Perspectives on Innovation

Today everybody wants to talk about innovation and, as a result, innovation “experts” are popping up all over the place.

The number of people providing advice and counsel on innovation reminds me of what happened some decades ago, when companies finally recognized there was a growing Hispanic market.  Everybody with a “Z” at the end of their name claimed to be an Hispanic marketing expert.

Today everybody wants to talk about innovation and, as a result, innovation “experts” are popping up all over the place.

I’ve worked in innovation – what we used to call new products – since the 70’s.  Yep back around the time we were inventing fire and working on the abacus.  Like many of you, I sat through brainstorming training – and then ran dozens of sessions.  I’ve listened to lean innovation and design thinking.  I’ve read about the dilemmas innovators face, and heard about the solutions to those dilemmas.  

Full disclosure – for the last several years I have been deeply involved with what I believe is the real deal for innovation – The Innovation Engineering Network – so you can decide if the rest of this article is worthy of your time.

What I’m writing about today is two books that are about to come out that I’d encourage you to read.  They are from two men I’ve come to know and I believe they have a better grasp of what it takes to get truly innovative ideas to market, than any of the other models, gurus, or companies I’ve met, heard or read.

Operative words in that sentence -- get truly innovative ideas to market. 

Two key parts of that phrase are (a) truly innovative and (b) to market.

Like many of you, I’ve been a part of and even led teams charged with innovation. And too often the results were some combination of pretty close-in ideas that were never going to be big enough to break through the noise in the market place, OR ideas that never got to see the light of day.  

Having ideas has never been the problem for most companies.  The problems have been the ideas just aren’t very big. 

Doug Hall is the founder of Eureka Ranch and for over thirty years he has been working with companies all over the globe to develop new products and services.  He was an admitted guru.  But in too many cases what that meant was that he helped companies develop great ideas only to watch them die on the vine because companies didn’t have the system in place to nurture and launch many of those ideas.

About five years ago he changed his model.  He and his team at the Ranch developed Innovation Engineering, a complete end-to-end system to identify, develop, and launch ideas based on facts, analysis and systems thinking.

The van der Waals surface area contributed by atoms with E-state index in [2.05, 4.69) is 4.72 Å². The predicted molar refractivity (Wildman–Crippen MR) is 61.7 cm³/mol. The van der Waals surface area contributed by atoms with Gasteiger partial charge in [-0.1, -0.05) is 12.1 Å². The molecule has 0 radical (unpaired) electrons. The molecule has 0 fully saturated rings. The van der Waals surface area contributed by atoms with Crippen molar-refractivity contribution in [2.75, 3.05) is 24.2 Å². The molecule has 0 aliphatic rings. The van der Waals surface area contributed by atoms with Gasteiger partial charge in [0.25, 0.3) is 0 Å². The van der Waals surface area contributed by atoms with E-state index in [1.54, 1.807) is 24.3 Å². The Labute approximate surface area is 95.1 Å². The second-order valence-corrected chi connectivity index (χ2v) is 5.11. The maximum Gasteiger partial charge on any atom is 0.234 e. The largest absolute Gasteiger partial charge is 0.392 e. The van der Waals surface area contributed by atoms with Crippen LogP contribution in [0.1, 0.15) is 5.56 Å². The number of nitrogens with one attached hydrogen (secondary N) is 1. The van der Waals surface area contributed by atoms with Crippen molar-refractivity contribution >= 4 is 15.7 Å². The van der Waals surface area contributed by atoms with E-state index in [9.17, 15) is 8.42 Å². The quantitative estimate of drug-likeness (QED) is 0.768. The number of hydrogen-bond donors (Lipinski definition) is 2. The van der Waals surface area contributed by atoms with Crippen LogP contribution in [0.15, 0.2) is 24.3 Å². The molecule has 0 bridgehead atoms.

Doug Hall’s new book will be available after the first of the year.  It spells out the Innovation Engineering System in detail – where it came from – how it’s being used – how it can work for you and your organization.  As soon as we get the pre-order details, I’ll send them out.

Dr. Jeff DeGraff is a professor on the faculty of the University of Michigan’s Ross business school. And those of you who know I’m a Michigan State fanatic will appreciate how good this guy must be if I’m going to speak highly of him.

Over the last thirty years he has been a leader in the study of innovation and his Innovatrium is a go to source for dozens of Fortune 500 companies and their CEOs when it comes to innovation.

Jeff’s new book is called The innovation Code:  The Creative Power of Constructive Conflict.  It will be available shortly and Jeff is now offering a special deal for pre-orders.  Just go to and I’ll let him sell you on the program.

Doug and Jeff don’t agree on everything.  They have substantially different views on a couple of key points. But they have the credentials and record of success that deserve your consideration.  I’m not going to pan particular idea companies, but what I find different about these two guys from all the consultants is that they don’t want to be your consultant for life. They want to teach your people how to become innovators in everything they do.

Both of these gentlemen recognize that generating ideas is the easy part.  Generating great ideas is less easy, but the real work just starts when someone has an idea.

Both have developed systems, methodologies to get bigger and better ideas into the market.  Both have written a number of books that you can review at your leisure.  But today, I’m suggesting you get in line to get their latest books.

With so many organizations needing real innovation – and so many people claiming to be expert in the area, I wanted to give you my vote on two guys who you should consider listening to.